The ministry is bracing for potential consequences, like donors who decided they will no longer fund the ministry, and college campuses that may grow more hostile to InterVarsity’s presence.
The ministry’s most recent IRS forms available show that it took in $80 million in donations and grants in 2014, the vast majority of its $98 million revenue.
Responding to the Time article, the organization said on Twitter that employees can hold whatever views they’d like on civil marriage; the new document only forbids them from believing the church should marry gay couples.
“We lament that LGBTQI people have experienced great pain, including much caused by Christians,” the group tweeted. “We believe Christlikeness includes embracing scripture’s teachings on human sexuality — uncomfortable and difficult as they may be.”
Jao noted that the policy applies only to employees, and all students should be welcomed in InterVarsity’s campus activities. “Personally, I take no joy and no pleasure in what scripture teaches in this area,” he said, about the belief that homosexuality is sinful. “I submit to it because I believe in the authority of scripture. I’ve looked and studied to see if I can find a way to interpret those texts differently with integrity, but I cannot.”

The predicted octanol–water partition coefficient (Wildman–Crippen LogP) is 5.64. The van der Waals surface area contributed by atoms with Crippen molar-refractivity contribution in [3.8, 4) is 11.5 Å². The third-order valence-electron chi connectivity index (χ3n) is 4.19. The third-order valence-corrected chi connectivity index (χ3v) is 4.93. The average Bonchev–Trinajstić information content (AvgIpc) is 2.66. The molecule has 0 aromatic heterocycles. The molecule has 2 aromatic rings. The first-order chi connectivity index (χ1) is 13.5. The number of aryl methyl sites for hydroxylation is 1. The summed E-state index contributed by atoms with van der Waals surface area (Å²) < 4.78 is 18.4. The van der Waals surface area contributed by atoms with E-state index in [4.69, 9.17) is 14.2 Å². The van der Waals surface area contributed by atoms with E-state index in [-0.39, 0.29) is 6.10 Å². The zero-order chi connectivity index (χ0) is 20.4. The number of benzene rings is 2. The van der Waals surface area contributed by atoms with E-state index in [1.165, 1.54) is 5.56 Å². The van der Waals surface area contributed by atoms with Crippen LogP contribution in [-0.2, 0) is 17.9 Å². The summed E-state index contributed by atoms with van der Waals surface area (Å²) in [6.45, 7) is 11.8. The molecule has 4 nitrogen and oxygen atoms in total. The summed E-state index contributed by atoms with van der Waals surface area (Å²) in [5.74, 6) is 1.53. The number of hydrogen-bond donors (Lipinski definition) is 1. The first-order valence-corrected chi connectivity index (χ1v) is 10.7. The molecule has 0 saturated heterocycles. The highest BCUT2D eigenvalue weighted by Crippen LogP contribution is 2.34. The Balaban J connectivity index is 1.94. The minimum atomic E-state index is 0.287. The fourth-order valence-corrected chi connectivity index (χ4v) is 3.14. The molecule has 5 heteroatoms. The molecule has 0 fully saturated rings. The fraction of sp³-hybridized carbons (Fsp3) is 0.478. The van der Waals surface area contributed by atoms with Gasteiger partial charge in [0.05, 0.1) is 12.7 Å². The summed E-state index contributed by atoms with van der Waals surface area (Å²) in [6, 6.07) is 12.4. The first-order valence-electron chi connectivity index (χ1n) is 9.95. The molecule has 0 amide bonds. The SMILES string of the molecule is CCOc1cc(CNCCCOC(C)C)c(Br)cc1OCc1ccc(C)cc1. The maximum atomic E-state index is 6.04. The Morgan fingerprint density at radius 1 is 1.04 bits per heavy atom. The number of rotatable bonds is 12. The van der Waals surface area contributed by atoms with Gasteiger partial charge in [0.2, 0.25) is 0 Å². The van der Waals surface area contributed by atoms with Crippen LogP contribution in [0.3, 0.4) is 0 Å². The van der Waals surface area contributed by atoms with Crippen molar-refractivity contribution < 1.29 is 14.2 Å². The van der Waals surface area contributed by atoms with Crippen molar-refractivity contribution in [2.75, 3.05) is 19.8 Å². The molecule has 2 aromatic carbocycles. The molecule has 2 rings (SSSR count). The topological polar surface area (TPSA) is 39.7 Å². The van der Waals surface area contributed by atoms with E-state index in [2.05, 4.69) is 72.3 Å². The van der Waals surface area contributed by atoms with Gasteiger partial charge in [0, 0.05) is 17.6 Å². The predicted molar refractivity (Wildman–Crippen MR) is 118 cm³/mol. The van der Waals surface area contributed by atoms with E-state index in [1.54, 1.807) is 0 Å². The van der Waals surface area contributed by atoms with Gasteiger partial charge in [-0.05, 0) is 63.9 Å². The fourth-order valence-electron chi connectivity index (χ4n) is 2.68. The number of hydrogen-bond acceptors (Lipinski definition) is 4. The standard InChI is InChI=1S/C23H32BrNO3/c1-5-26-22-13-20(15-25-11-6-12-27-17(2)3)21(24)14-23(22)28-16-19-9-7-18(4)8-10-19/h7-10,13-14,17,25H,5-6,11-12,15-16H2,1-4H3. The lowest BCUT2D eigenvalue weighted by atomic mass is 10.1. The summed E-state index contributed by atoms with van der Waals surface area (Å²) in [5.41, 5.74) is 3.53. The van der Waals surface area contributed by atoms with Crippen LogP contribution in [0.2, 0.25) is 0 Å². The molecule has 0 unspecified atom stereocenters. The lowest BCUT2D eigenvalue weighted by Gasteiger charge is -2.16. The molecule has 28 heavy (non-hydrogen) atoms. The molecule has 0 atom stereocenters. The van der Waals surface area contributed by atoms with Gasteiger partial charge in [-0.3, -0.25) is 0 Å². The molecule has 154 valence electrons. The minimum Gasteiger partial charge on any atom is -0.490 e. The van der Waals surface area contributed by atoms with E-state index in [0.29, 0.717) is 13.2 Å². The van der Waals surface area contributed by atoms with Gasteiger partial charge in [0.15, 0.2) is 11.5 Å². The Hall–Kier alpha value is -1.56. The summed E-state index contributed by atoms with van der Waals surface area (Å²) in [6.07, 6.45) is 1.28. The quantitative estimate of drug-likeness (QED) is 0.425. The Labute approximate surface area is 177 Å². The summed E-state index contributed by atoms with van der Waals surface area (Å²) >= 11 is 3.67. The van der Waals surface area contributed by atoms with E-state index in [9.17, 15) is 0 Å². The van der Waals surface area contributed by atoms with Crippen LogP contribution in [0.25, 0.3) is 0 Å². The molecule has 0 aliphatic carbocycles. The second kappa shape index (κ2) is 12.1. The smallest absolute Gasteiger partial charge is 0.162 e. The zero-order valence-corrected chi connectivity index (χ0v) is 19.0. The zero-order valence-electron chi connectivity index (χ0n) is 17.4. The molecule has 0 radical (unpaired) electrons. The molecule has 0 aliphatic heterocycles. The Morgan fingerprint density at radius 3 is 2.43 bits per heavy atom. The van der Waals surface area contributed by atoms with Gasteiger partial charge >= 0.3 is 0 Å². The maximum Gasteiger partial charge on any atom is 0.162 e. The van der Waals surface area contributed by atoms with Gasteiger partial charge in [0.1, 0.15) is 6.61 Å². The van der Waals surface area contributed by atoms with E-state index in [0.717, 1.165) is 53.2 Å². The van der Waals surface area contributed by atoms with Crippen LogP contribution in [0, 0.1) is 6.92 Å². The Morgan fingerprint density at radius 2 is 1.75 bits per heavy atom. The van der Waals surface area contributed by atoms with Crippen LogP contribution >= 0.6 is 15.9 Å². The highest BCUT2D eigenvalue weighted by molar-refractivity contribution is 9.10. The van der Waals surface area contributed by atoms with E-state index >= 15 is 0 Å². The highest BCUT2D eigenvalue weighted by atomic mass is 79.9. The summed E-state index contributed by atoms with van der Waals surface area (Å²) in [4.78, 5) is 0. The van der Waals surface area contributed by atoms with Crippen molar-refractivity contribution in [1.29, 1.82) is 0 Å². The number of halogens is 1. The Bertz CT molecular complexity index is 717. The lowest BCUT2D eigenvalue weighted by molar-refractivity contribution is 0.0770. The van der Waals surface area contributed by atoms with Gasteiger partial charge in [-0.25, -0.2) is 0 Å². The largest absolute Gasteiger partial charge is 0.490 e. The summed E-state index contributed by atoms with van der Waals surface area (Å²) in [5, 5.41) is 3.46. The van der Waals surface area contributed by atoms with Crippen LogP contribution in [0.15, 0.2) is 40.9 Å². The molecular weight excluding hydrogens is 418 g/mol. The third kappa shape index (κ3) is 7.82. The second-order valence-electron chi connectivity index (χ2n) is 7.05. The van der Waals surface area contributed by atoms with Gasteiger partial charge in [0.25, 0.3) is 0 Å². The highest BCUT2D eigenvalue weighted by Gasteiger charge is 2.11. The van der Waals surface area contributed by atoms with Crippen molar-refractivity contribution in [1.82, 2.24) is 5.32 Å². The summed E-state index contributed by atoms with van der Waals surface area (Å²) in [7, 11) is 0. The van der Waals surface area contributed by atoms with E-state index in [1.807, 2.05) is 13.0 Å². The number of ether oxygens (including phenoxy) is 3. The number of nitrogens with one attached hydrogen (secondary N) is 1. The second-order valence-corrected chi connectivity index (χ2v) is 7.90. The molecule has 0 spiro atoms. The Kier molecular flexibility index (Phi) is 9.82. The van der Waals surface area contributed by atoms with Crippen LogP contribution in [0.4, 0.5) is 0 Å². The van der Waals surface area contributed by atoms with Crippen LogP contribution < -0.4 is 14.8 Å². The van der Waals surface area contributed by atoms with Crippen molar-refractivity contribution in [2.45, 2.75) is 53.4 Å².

He added, “I suspect all of us, if we could selectively change scripture on these issues, we would gleefully do so.”
Theological questions on human sexuality have divided evangelicals for years, with leaders arguing about what stance they should take and how much to emphasize the issue. Time reported that a group of about 10 InterVarsity employees protesting the new policy presented the organization with their defense of LGBT sexuality based on their biblical interpretation.
In 2014, the charity World Vision set off an enormous debate when it announced it would allow its employees to be in same-sex marriages. The relief group reversed that decision within just 48 hours, after supporters threatened to pull donations.